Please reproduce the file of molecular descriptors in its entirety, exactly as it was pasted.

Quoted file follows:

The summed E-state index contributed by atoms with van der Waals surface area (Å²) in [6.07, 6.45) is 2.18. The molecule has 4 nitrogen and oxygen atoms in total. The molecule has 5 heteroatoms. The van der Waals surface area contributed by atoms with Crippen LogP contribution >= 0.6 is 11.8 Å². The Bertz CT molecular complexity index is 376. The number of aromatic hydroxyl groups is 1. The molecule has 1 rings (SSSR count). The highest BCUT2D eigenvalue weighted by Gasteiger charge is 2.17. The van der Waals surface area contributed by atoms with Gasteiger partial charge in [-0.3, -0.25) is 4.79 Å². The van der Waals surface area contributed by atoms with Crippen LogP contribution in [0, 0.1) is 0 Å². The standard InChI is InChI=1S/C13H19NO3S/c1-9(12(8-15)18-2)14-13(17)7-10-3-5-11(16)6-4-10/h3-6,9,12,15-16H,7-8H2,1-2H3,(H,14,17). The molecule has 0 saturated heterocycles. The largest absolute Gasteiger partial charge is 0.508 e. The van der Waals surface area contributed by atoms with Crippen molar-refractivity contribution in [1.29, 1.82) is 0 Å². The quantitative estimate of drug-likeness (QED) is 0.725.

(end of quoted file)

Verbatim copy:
The summed E-state index contributed by atoms with van der Waals surface area (Å²) in [6.07, 6.45) is 2.18. The molecule has 4 nitrogen and oxygen atoms in total. The molecule has 5 heteroatoms. The van der Waals surface area contributed by atoms with Crippen LogP contribution >= 0.6 is 11.8 Å². The Bertz CT molecular complexity index is 376. The number of aromatic hydroxyl groups is 1. The molecule has 1 rings (SSSR count). The highest BCUT2D eigenvalue weighted by Gasteiger charge is 2.17. The van der Waals surface area contributed by atoms with Gasteiger partial charge in [-0.3, -0.25) is 4.79 Å². The van der Waals surface area contributed by atoms with Crippen LogP contribution in [0, 0.1) is 0 Å². The standard InChI is InChI=1S/C13H19NO3S/c1-9(12(8-15)18-2)14-13(17)7-10-3-5-11(16)6-4-10/h3-6,9,12,15-16H,7-8H2,1-2H3,(H,14,17). The molecule has 0 saturated heterocycles. The largest absolute Gasteiger partial charge is 0.508 e. The van der Waals surface area contributed by atoms with Crippen molar-refractivity contribution in [1.29, 1.82) is 0 Å². The quantitative estimate of drug-likeness (QED) is 0.725.